Within a week of the March 21 Order, Plaintiff filed a Motion to Dismiss. Plaintiff asserts in the Motion that he seeks to dismiss this lawsuit "pursuant to an informal agreement with Executive Staff at ADX Florence with who plaintiff agreed to voluntarily dismiss" this case and other pending cases "during a discussion with ADX Warden David Berkebile on March 12, 2014." Mot., ECF No. 11. The Court takes notice of a response filed by counsel, on Warden David Berkebile's behalf, pursuant to court order in Pinson v. Kasdon, No. 13-cv-01384-RM-BNB, ECF No. 120 (D. Colo. Filed May 28, 2013), regarding the same Motion to Dismiss that Plaintiff had also filed in Case No. 13-cv-01384. In the response, Warden Berkebile asserts that he talked with Plaintiff during the week of March 10, 2014, about opportunities for him to transition to less secure housing as long as he demonstrates a commitment to participating in recommended programs. Id. at 5. Warden Berkebile further asserts that he did not offer any agreement for dismissal of Plaintiff's cases and did not discuss with Plaintiff any informal agreement with ADX executive staff, regarding a voluntary dismissal of his cases, or authorized anyone else to offer any agreement. Id. Plaintiff's Motion is another example of his dishonesty.

On April 1, 2014, the United States Attorney, on behalf of Defendants, responded to the Court's March 21 Order and confirmed that Plaintiff had not exhausted the January 11, 2014 incident alleged against Defendant Schmidt or any of the other claims asserted against any Defendant in the Amended Complaint. Report, ECF No. 14, at 3. Plaintiff filed a Reply to the Response on April 9, 2014, and requested sanctions because defense counsel lied to the Court. Plaintiff asserts that counsel lied when he claimed that "plaintiff filed absolutely nothing related to the claims in this case." Reply, ECF No. 15.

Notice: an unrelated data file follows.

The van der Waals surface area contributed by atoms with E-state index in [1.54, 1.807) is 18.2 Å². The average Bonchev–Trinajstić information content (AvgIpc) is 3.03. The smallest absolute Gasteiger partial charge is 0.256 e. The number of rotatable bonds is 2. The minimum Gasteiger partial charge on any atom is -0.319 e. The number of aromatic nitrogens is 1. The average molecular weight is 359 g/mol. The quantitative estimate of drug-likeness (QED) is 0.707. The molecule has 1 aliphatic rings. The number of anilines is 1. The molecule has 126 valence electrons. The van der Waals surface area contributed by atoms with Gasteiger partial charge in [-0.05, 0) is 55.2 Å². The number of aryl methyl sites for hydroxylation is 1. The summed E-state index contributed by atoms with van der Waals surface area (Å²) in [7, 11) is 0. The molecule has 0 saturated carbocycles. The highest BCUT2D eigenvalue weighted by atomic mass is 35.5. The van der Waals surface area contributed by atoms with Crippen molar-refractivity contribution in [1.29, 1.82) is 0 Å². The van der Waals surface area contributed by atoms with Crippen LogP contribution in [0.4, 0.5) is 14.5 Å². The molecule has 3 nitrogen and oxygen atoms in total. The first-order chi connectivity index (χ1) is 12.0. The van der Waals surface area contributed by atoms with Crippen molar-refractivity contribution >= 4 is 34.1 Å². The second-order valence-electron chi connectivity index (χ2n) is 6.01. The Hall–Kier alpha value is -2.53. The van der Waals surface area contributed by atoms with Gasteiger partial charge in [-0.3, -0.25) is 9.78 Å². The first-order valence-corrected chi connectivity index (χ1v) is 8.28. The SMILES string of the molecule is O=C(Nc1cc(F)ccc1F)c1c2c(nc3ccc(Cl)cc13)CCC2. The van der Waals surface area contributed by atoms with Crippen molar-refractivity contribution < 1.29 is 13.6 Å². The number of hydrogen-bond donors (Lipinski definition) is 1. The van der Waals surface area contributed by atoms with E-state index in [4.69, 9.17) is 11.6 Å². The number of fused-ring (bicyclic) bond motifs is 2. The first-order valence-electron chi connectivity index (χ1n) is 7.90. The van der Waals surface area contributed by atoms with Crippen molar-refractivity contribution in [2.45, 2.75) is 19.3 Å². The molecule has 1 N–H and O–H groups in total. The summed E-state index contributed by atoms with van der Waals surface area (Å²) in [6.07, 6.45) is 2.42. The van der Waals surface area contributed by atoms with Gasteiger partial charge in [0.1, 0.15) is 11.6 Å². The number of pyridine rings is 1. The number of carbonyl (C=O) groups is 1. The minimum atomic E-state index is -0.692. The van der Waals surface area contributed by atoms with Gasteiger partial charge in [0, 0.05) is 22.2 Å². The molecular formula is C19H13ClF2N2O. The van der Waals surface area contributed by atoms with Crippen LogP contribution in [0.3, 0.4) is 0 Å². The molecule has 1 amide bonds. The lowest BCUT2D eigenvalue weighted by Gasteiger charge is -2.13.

After reviewing the Report and Plaintiff's Reply, the Court finds that Plaintiff did not exhaust his administrative remedies with respect to the claims he raises in this action. In the Reply, Plaintiff provides a copy of a remedy request he submitted as "sensitive" to the regional office that claims Defendant Schmidt made sexual remarks to him and assaulted him. Reply at 4. The request does not specifically address Plaintiff's claim that Defendant Schmidt hit him in the nose and caused severe pain, bleeding, and a deviated septum. Nonetheless, Plaintiff filed this action on January 30, 2014, the same day the regional office dated a response to his sensitive remedy request and told him if he was dissatisfied with the response to appeal to general counsel. Reply at 5. At the time Plaintiff submitted this claim, he had not exhausted his administrative remedies.